NEW NEW YORK ARCHITECTS: Interview With Nile Greenberg And Michael Abel Of ANY

Michael Abel and Nile Greenberg photographed by Tanya and Zhenya Posternak for PIN–UP Magazine.

Before joining forces in 2020 to form ANY, architects and long-time collaborators Nile Greenberg and Michael Abel cut their teeth at forward-looking firms like MOS, SO–IL, and Leong Leong. Fascinated with Modernism’s legacy, ANY’s work frequently disrupts classical forms by way of materiality (or its simulation), color, and light. Take for example a long residence made reconfigurable by colorful metal walls, or artist housing with slightly off-kilter fenestration. They apply an architectural approach to projects at other scales, too, from advertisements for skyscrapers to ski-town masterplans.


  1. “New New York Architects” in PIN–UP 30 photographed by Luke Libera Moore.

  2. “New New York Architects” in PIN–UP 30 photographed by Luke Libera Moore.

  3. “New New York Architects” in PIN–UP 30 photographed by Luke Libera Moore.

  4. “New New York Architects” in PIN–UP 30 photographed by Luke Libera Moore.

  5. “New New York Architects” in PIN–UP 30 photographed by Luke Libera Moore.

PIN–UP: How and why did you come together to start ANY?
ANY: We met while working at MOS Architects, where our main collaboration was on housing. Once we’d both left MOS, we rented an office together from an enigmatic architect named Christian Hubert in the Lower East Side. There is a certain natural tension and questioning when we work together, but when we land on something we both agree on, the result is usually contradictory, complex, and ambiguous in ways neither of us would have come up with alone. Often we can’t exactly put our finger on what the architecture is doing, even after studying the project and its evolution. The type of ambiguity we’re interested in is not uncertainty but the incredible confidence of knowing exactly what to do — architectural certainty. 

What is the story behind the name?
ANY is a loose acronym of our names, Abel and Nile, but it’s also meant to feel bigger than the two of us.

What or who are your biggest influences?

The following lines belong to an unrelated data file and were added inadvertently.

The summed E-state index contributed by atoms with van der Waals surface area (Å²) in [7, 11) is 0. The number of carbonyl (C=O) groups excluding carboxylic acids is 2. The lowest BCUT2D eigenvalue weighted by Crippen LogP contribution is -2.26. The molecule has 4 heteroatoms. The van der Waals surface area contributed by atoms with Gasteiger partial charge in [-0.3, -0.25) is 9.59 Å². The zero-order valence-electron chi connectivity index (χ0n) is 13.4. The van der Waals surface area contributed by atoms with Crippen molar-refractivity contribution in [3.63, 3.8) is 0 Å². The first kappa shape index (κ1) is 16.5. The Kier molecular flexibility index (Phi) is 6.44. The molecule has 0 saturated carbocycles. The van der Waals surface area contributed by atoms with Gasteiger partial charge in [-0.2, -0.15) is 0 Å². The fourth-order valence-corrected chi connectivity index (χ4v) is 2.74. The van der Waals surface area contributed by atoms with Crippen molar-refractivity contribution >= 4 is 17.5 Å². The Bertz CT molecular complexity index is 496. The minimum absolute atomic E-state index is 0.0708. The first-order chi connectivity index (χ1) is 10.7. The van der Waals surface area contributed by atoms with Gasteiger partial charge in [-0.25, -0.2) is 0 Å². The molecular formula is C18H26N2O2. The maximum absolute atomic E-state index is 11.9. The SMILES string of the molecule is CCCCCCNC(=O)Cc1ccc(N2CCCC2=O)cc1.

Our interests are grounded around the buildings we interact with in New York, like the Seagram Building, the Prada Epicenter, the New Museum, NYU Silver Towers, Roosevelt Island, the West 21st Street Gagosian Gallery, Sugar Hill housing, the PUBLIC Hotel, One Chase Manhattan Plaza, the High Line. These projects are not without fault, but there’s a certain tension in them that is important to us. The fact that the city seems to be peaking in the scale of its failed experiments, like Hudson Yards, shows that there is plenty of room for experimentation and ever-intensified applications of architecture. ANY was formed to work on the city of New York. There are projects elsewhere, but it is important to us that we work in the place we occupy and that we perform new experiments on the city. 

What does the concept of community mean to you, and how do you think about it in your work.
**We think architects can shift from actors who produce identities and masterworks for the market to actors who can engage once more in cities, infrastructure, and the public. To become more open-ended actors, we often operate within other mediums producing cultural, design, and research work. We don’t aim to blend those mediums with architecture, but to act directly in other ways as well. We are able to think through the potentials of architecture by performing acts of non-architecture. 

Are you building on or rebelling against something with your practice?
We’re trying to understand the mistakes architects made in the past when approaching topics like the public sphere and community. The 21st century’s lessons in equity show us how broken Modernism’s idea of freedom was. It turns out that abstract or aesthetic freedom was the only thing really possible in many instances. To design equitable projects, we must step into the economic and policy-making decisions that have put architects at the end of the process. In some ways, the recognition of this failure in architecture is the real opportunity to make changes in the right places.

Interview by Drew Zeiba

Portrait by Tanya and Zhenya Posternak for PIN–UP
Creative Direction and Design by OBG
Styling by Akari Endo Gaut
Set Design by Julia Wagner
Makeup by Meredith Menchel
Production and post-production by VS+Company
Styling Assistance by Pascal Mihranian
All clothing Bottega Veneta